In Deuteronomy 22:10, the husband was fined for publicly defaming his wife. This verse established the husband’s obligation not to ruin his wife’s reputation. Exodus 21 established penalties for personal injuries. For example, a master is not to strike a slave’s eye or knock out a slave’s tooth (Exodus 21:26). Using the same a fortiori argument as above, it is argued that a man must never beat his wife. Furthermore, it does not make sense that God would care about the wife’s reputation and then care nothing about her body. It is also persuasive to consider that if the penalty for striking parents was death (Exodus 21:15), it seems incongruous to consider that there would be absolutely no consequence for striking a wife.
God abhors and denounces violent behavior, which is an evidence of sin that brings God’s judgment. Because of violence, God destroyed the earth (Genesis 6:11-13). The Lord’s soul hates “the one who loves violence” (Psalm 11:5). Wickedness stirred up God’ anger (Ezekiel 7:3); in His pronouncement of punishment for wickedness, He declared that “violence has grown into a rod of wickedness” (Ezekiel 7:11). Proverbs characterized the violent as wicked (Proverbs 4:14-17) and treacherous (the Hebrew word bagad, meaning unfaithful, as noted above) (Proverbs 13:2). Does the promise before God to stay together until “death do us part” mean even by abuse? This is not what it meant at all.
I pray this helps. Perhaps you could encourage her with this.
See all comments on this post here:
MORE INFO NUGGETS4U BELOW
Please consider that King David committed adultery and murdered. The child from that union paid part of the consequences with death. There were other consequences as well. David was brought to repentance (Is the Church taught today about real repentance? It is mentioned all the way through the bible to Revelation!) Here is a link I found that may help regarding David and repentance http://www.westarkchurchofchrist.org/chadwell/2000/121700pm.htm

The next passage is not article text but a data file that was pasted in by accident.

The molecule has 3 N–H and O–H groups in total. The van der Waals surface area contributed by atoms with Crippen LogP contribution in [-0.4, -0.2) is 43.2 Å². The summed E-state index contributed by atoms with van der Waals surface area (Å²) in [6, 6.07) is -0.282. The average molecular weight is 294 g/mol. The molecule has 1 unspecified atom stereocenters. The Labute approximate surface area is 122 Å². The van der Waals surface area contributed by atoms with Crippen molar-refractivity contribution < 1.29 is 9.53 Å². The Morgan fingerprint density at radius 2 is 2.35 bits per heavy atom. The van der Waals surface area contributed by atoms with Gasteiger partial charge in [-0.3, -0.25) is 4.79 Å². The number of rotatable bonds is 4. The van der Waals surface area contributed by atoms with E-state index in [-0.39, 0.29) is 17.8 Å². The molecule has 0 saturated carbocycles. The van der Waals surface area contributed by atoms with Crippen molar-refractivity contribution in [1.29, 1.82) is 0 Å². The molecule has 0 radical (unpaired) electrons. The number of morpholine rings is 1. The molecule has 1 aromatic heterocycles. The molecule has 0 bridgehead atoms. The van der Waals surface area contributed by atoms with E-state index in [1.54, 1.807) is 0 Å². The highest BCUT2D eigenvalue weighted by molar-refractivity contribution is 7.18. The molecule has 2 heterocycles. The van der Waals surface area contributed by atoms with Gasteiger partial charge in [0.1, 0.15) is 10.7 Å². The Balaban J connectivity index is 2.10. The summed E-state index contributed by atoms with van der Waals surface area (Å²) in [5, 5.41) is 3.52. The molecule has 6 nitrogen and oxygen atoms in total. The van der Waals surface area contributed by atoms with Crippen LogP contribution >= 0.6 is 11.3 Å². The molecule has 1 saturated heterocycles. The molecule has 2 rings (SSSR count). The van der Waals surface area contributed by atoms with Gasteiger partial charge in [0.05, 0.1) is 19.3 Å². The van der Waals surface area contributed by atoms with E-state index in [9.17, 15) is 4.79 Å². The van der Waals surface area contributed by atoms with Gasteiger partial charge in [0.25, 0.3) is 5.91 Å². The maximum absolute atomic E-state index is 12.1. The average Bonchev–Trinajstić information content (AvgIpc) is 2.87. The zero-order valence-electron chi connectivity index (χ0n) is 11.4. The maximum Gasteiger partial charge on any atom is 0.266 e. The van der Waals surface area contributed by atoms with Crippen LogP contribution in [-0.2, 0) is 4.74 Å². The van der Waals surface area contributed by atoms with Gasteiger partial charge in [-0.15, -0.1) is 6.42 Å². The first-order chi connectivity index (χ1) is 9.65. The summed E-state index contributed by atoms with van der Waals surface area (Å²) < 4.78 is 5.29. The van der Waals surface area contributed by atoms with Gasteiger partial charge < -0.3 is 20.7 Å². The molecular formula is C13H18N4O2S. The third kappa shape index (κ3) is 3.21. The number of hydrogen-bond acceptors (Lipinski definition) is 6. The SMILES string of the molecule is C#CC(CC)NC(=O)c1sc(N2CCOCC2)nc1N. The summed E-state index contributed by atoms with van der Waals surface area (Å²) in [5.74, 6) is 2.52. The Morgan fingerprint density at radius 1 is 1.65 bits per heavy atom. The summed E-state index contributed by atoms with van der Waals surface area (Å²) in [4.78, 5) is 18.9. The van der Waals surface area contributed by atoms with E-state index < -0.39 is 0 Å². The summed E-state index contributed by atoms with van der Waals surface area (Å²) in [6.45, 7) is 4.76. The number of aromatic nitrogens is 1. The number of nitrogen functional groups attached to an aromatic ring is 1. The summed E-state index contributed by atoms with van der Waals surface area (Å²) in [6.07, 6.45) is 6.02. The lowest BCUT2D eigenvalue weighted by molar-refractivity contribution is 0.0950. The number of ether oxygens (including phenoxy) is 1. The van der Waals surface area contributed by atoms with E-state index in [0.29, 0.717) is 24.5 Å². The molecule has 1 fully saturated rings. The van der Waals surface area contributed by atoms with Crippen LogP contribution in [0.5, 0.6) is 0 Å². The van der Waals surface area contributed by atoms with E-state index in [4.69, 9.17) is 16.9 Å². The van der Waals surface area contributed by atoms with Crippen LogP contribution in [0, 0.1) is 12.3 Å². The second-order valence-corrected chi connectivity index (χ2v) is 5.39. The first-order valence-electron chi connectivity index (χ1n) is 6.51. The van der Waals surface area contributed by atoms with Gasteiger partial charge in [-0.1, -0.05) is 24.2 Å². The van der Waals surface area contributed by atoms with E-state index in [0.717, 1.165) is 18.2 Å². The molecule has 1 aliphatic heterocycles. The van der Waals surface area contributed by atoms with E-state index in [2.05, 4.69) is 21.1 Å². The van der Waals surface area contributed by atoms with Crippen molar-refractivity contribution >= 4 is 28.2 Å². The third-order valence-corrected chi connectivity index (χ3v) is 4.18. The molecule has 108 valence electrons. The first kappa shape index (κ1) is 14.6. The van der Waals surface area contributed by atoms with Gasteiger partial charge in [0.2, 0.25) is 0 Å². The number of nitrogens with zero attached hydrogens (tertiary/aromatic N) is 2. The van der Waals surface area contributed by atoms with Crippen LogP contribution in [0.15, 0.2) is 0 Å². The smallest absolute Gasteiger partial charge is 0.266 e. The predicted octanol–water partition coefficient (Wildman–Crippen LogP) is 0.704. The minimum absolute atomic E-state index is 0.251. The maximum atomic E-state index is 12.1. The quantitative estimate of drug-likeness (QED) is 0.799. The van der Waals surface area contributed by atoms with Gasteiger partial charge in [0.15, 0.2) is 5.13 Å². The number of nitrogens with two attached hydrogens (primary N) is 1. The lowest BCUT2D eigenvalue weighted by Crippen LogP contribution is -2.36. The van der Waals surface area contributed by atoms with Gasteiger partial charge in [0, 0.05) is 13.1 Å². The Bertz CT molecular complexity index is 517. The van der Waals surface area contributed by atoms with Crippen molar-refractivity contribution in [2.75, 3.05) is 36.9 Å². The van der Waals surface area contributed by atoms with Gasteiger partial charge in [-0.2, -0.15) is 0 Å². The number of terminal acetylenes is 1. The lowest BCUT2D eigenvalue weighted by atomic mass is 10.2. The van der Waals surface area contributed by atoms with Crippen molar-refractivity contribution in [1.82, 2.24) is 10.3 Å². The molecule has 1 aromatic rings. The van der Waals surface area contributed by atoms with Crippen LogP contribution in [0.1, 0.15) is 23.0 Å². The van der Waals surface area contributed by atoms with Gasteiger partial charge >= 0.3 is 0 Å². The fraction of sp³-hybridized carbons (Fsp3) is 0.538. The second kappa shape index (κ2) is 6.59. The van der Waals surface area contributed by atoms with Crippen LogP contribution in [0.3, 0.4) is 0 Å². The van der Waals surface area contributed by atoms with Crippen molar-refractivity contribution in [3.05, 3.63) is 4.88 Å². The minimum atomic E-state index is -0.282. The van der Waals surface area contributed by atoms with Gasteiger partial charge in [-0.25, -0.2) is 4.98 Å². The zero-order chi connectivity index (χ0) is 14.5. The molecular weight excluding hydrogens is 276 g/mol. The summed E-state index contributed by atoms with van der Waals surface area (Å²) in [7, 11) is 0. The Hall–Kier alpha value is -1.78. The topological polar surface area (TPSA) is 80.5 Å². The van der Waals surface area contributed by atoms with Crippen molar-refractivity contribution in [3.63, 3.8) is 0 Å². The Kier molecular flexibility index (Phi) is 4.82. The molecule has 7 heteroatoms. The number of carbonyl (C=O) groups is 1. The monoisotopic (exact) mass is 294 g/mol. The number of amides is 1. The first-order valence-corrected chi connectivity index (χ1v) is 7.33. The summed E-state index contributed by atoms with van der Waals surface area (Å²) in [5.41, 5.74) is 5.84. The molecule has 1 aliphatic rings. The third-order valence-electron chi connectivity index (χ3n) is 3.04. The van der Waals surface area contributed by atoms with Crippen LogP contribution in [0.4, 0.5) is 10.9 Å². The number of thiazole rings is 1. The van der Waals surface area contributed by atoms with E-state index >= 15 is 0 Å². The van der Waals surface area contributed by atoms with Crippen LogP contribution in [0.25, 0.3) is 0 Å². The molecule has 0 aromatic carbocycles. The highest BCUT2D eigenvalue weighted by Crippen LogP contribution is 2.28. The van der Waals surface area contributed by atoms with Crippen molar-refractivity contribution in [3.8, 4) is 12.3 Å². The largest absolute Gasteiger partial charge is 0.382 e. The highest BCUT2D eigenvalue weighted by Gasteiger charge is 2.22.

Now… David remained married to Bathsheba and from them came Solomon (After all that happened did God instruct David to dissolve his marriage to Bathsheba? Did God tell him not to sleep with his now covenant wife?). Jesus is the root and offspring of David http://www.compellingtruth.org/Jesus-son-of-David.html
With true repentance God restores http://www.gotquestions.org/spirit-of-prostitution.html
When someone remarries, and truly repents for any of their mistakes, lives in their new marriage with a heart to obey God, Scripture shows and rabbinic studies show that God will recognize that union!
ANOTHER ARTICLE SOURCE http://www.jesusfamilies.org/Articles/Divorce.htm
Another article 8/14/13
http://www.youtube.com/watch?v=C-zIqdwYL_I TD JAKES 4 Woman
MATTHEW HENRY EXCERPT BELOW
An objection started by the Pharisees against this; an objection not destitute of colour and plausibility (v. 7); “Why did Moses command to give a writing of divorcement, in case a man did put away his wife?” He urged scripture reason against divorce; they allege scripture authority for it. Note, The seeming contradictions that are in the word of God are great stumbling-blocks to men of corrupt minds. It is true, Moses was faithful to him that appointed him, and commanded nothing but what he received from the Lord; but as to the thing itself, what they call a command was only as allowance (Deut. xxiv. 1), and designed rather to restrain the exorbitances of it than to give countenance to the thing itself. The Jewish doctors themselves observe such limitations in that law, that it could not be done without great deliberation. A particular reason must be assigned, the bill of divorce must be written, and, as a judicial act, must have all the solemnities of a deed, executed and enrolled. It must be given into the hands of the wife herself, and (which would oblige men, if they had any consideration in them, to consider) they were expressly forbidden ever to come together again.